Successful Recitations eBook

This eBook from the Gutenberg Project consists of approximately 540 pages of information about Successful Recitations.



A famous king would build a church,
A temple vast and grand;
And that the praise might be his own,
He gave a strict command
That none should add the smallest gift
To aid the work he planned.

And when the mighty dome was done,
Within the noble frame,
Upon a tablet broad and fair,
In letters all aflame
With burnished gold, the people read
The royal builder’s name.

Now when the king, elate with pride,
That night had sought his bed,
He dreamed he saw an angel come
(A halo round his head),
Erase the royal name and write
Another in its stead.

What could it be?  Three times that night
That wondrous vision came;
Three times he saw that angel hand
Erase the royal name,
And write a woman’s in its stead
In letters all aflame.

Whose could it be?  He gave command
To all about his throne
To seek the owner of the name
That on the tablet shone;
And so it was, the courtiers found
A widow poor and lone.

The king, enraged at what he heard,
Cried, “Bring the culprit here!”
And to the woman trembling sore,
He said, “’Tis very clear
That thou hast broken my command: 
Now let the truth appear!”

“Your majesty,” the widow said,
“I can’t deny the truth;
I love the Lord—­my Lord and yours—­
And so in simple sooth,
I broke your Majesty’s command
(I crave your royal ruth).

“And since I had no money, Sire,
Why, I could only pray
That God would bless your Majesty;’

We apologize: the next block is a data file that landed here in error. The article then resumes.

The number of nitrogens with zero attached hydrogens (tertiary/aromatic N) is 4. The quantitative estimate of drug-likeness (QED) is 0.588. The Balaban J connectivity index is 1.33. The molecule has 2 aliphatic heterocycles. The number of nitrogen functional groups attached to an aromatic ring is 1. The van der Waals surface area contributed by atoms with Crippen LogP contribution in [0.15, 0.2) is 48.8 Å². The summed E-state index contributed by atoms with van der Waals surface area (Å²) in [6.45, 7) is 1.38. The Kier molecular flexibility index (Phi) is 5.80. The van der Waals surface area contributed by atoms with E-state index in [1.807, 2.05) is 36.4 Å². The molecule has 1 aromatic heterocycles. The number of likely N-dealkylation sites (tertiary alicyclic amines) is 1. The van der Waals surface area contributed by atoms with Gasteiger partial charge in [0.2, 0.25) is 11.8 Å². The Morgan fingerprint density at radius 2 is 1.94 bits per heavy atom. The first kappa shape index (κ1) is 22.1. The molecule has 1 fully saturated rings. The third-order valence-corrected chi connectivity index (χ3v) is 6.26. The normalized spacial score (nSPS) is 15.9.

And when along the way
The horses drew the stones, I gave
To one a wisp of hay!”

“Ah! now I see,” the king exclaimed,
“Self-glory was my aim: 
The woman gave for love of God,
And not for worldly fame—­
’Tis my command the tablet bear
The pious widow’s name!”



So often is the proud deed done
By men like this at Duty’s call;
So many are the honours won
For us, we cannot wear them all!

      They make the heroic common-place,
        And dying thus the natural way;
      And yet, our world-wide English race
        Feels nobler, for that death, To-day!

      It stirs us with a sense of wings
        That strive to lift the earthiest soul;
      It brings the thoughts that fathom things
        To anchor fast where billows roll.

      Love was so new, and life so sweet,
        But at the call he left the wine,
      And sprang full-statured to his feet,
        Responsive to the touch divine.

      “_ Nay, dear, I cannot see you die. 
        For me, I have my work to do
      Up here.  Down to the boat.  Good-bye,
        God bless you.  I shall see it through_.”

Project Gutenberg
Successful Recitations from Project Gutenberg. Public domain.